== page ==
At the Center for Mindfulness Psychotherapy in Boulder, Colorado, its founder Peter Strong has developed a unique strategy for working with persistent emotional problems such as depression, anxiety and trauma-related anxiety called Mindfulness Meditation Therapy.
Emotions like depression and anxiety, or excessive worrying and fear, depend on negative core beliefs and ruminative negative thinking. Ultimately, we need to neutralize these negative beliefs and replace them with more functional positive and life-supporting beliefs and thinking. The issue, of course, is how do we do this? It is not sufficient to simply tell yourself to stop worrying or to stop having negative thoughts. If it was that easy then you would have corrected the problem long ago. We must take a deeper look at the mechanics of depression and negative beliefs if we are to make a beneficial change.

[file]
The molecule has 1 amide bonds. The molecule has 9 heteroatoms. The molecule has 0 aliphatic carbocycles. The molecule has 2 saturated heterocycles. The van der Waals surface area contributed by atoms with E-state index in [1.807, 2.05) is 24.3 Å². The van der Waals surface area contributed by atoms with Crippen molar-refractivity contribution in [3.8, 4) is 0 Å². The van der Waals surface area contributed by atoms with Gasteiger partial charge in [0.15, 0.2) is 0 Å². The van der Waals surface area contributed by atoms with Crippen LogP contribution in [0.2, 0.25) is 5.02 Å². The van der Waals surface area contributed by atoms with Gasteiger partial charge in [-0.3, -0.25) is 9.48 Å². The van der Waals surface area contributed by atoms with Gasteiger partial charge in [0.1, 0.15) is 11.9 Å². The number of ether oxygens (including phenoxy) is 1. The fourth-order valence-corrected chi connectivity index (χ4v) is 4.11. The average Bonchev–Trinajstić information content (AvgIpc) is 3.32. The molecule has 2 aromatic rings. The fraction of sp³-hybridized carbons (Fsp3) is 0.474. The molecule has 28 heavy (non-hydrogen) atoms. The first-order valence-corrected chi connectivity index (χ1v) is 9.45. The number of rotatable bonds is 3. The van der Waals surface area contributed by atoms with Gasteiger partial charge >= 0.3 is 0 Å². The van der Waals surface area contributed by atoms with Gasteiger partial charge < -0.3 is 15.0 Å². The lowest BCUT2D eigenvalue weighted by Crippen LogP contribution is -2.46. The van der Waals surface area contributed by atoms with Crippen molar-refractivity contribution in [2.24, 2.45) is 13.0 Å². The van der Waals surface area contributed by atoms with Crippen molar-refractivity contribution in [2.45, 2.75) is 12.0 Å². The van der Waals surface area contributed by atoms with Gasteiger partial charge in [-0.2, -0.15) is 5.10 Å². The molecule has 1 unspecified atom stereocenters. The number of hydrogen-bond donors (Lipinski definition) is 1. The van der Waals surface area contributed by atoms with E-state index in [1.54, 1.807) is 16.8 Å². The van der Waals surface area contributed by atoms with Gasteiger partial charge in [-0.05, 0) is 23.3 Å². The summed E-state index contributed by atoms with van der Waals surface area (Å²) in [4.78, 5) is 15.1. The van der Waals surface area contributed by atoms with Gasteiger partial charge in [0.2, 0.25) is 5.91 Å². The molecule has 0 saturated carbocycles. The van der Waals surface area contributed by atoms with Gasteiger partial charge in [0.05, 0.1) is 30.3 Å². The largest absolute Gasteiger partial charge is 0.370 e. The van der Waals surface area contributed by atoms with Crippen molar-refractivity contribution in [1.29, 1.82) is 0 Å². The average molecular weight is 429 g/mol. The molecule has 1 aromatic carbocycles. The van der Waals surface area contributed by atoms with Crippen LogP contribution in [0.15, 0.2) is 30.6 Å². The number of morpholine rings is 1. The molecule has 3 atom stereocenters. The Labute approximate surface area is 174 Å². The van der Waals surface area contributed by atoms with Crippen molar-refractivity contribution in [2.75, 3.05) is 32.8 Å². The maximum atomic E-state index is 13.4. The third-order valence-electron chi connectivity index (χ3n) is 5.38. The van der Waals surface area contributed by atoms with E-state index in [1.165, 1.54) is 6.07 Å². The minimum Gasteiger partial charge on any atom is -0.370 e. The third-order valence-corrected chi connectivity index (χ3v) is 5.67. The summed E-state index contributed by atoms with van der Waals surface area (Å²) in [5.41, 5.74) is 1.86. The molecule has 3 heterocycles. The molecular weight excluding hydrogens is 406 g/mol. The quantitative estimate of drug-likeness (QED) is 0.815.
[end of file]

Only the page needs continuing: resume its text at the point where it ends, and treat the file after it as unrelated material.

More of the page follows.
Fundamentally, negative thinking and associated beliefs are a form of habitual mental reactivity that has become established and that operates unconsciously, without our choice or input. An event happens and a thought or emotional reaction arises in consciousness and then we automatically believe and identify with the reaction. He says such and such and a reaction of anger or hurt or disappointment arises in the mind. We then become the anger or hurt or disappointment. This is the nature of habitual reactivity: There is a trigger, which is an objective phenomenon; there is a subjective reaction to that phenomenon; and then there is identification with the subjective cognitive or emotional reaction followed by becoming the emotional reaction. This whole reactive sequence from trigger to becoming depends on two factors: Ignorance, or unawareness, and blind identification, or attachment with your subjective reactions.